16. ^ ‘Drug Induced Hair Loss’, American Hair Loss Association: http://www.americanhairloss.org/drug_induced_hair_loss/
  17. ^ Pappas P, Kauffman C, Perfect J, Johnson P, McKinsey D, Bamberger D, Hamill R, Sharkey P, Chapman S, Sobel J (1995). "Alopecia associated with fluconazole therapy". Ann Intern Med 123 (5): 354–7. doi:10.7326/0003-4819-123-5-199509010-00006. PMID 7625624. 
  18. ^ "Alopecia: Causes". Better Medicine. Retrieved 28 March 2012. 
  19. ^ http://www.webmd.com/skin-problems-and-treatments/hair-loss/drug-induced-hair-loss
  20. ^ Nnoruka E, Nnoruka N (October 2005). "Hair loss: is there a relationship with hair care practices in Nigeria?". Int J Dermatol 44 (Suppl 1): 13–7. doi:10.1111/j.1365-4632.2005.02801.x. PMID 16187950. 
  21. ^ "Anagen Effluvium". Retrieved 2010-06-29. 
  22. ^ Alopecia Areata, by Maria G. Essig, MS, ELS, Yahoo! Health
  23. ^ "Congenital triangular alopecia". Retrieved 2010-06-29. 
  24. ^ "What is Alopecia: What Causes Alopecia?". MedicalBug. 6 February 2012. Retrieved 28 March 2012. 
  25. ^ Yamada, T; Hara, K; Umematsu, H; Kadowaki, T (2013). "Male pattern baldness and its association with coronary heart disease: A meta-analysis". BMJ open 3 (4): e002537. doi:10.1136/bmjopen-2012-002537. PMC 3641488. PMID 23554099. 
  26. ^ "The hair pull test". Keratin.com. Retrieved 28 March 2012. 
  27. ^ Rudnicka L, Olszewska M, Rakowska A, Kowalska-Oledzka E, Slowinska M. (2008). "Trichoscopy: a new method for diagnosing hair loss". J Drugs Dermatol 7 (7): 651–654. PMID 18664157. 
  28. ^ a b c Banka, N; Bunagan, MJ; Shapiro, J (January 2013). "Pattern hair loss in men: diagnosis and medical treatment". Dermatologic clinics 31 (1): 129–40. doi:10.1016/j.det.2012.08.003. PMID 23159182. 
  29. ^ Joly P (October 2006). "The use of methotrexate alone or in combination with low doses of oral corticosteroids in the treatment of alopecia totalis or universalis". J Am Acad Dermatol. 55 (4): 632–6. doi:10.1016/j.jaad.2005.09.010. PMID 17010743. 
  30. ^ Freyschmidt-Paul P, Ziegler A, McElwee KJ, et al. (2001). "Treatment of alopecia areata in C3H/HeJ mice with the topical immunosuppressant FK506 (Tacrolimus)". Eur J Dermatol 11 (5): 405–9. PMID 11525945.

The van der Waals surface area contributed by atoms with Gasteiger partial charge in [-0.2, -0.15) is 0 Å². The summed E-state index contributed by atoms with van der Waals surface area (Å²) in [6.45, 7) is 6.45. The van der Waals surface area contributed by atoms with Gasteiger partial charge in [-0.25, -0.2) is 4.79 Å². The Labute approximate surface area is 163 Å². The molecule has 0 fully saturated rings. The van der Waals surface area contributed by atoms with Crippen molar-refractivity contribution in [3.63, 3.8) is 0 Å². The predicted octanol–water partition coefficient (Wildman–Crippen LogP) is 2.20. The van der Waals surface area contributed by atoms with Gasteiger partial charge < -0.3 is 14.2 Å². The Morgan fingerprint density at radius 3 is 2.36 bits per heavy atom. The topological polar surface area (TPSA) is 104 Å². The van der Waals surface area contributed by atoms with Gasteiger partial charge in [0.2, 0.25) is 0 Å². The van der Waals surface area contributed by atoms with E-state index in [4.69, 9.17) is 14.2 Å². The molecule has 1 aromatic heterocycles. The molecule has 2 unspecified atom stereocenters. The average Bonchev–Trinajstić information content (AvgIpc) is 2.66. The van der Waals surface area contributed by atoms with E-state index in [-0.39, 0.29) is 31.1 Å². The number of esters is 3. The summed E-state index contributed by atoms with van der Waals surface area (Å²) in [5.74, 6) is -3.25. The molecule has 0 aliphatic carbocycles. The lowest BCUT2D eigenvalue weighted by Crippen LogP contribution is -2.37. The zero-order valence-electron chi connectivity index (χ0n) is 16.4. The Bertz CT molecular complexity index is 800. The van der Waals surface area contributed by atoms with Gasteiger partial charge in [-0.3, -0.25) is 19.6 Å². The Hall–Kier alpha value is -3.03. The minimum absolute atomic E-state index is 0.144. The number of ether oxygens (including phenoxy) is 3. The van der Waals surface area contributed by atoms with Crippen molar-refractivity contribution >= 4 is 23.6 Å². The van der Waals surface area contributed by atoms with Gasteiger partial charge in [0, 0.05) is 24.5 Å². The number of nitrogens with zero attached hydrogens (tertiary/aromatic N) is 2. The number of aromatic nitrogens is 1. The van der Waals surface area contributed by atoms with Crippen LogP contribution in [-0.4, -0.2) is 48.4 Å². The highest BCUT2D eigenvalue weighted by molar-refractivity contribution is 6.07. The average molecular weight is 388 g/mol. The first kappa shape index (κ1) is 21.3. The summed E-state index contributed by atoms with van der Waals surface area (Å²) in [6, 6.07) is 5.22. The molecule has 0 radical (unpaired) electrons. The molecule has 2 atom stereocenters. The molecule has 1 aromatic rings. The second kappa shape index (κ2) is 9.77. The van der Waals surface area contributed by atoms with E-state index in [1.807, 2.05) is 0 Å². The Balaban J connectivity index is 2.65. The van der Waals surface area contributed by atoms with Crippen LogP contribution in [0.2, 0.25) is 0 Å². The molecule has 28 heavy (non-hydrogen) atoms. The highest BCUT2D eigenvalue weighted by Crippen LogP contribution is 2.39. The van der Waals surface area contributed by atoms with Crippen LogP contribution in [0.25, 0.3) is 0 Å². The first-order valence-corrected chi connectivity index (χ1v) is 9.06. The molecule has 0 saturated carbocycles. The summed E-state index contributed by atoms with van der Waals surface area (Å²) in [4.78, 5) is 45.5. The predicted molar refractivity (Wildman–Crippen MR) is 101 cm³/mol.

31. ^ Shapiro, J (Dec 2013). "Current treatment of alopecia areata.". The journal of investigative dermatology. Symposium proceedings / the Society for Investigative Dermatology, Inc. [and] European Society for Dermatological Research 16 (1): S42–4. doi:10.1038/jidsymp.2013.14. PMID 24326551. 
  32. ^ Xing, Luzhou et al (2014). "Letter, Alopecia areata is driven by cytotoxic T lymphocytes and is reversed by JAK inhibition". Nature Medicine. doi:10.1038/nm.3645.  Advance online publication retrieved 17 August 2014
  33. ^ ‘Hair Transplants’, WebMD: http://www.webmd.com/skin-problems-and-treatments/hair-loss/hair-transplants
  34. ^ Panda, H (2004). Handbook on Ayurvedic Medicines with Formulae, Processes and Their Uses. ISBN 9788186623633. 
  35. ^ Suresh Babu, S (2002-01-01). Home Made Herbal Cosmetics. ISBN 9788122307757. 
  36. ^ Zhou, Zhongying; Jin, Hui De (1997). Clinical Manual of Chinese Herbal Medicine and Acupuncture. ISBN 9780443051289. 
  37. ^ Harper, Douglas. "Entry for "bald"". Online Etymology Dictionary. Retrieved 2006-12-07. 
  38. ^ Scientists identify gene that may explain hair loss Reporting by Tan Ee Lyn; Editing by Alex Richardson, May 25, 2009, Reuters
  39. ^ "Scientists identify protein responsible for male pattern baldness". Fox News. 21 March 2012. Retrieved 21 May 2012. 
  40. ^ Rebora A (1 July 2001). "Baldness and coronary artery disease: the dermatologic point of view of a controversial issue". Arch Dermatol 137 (7): 943–7. PMID 11453815. 
  41. ^ Asian men who smoke may have increased risk for hair loss
    Su LH, Chen TH (November 2007). "Association of androgenetic alopecia with smoking and its prevalence among Asian men: a community-based survey". Arch Dermatol 143 (11): 1401–6. doi:10.1001/archderm.143.11.1401. PMID 18025364. 
  42. ^ Yamada, Tomohide; Hara, Kazuo; Umematsu, Hitomi; Kadowaki, Takashi (2013). "Male pattern baldness and its association with coronary heart disease: a meta-analysis". BMJ Open 3 (4): e002537. doi:10.1136/bmjopen-2012-002537. PMC 3641488. PMID 23554099. 

External links[edit]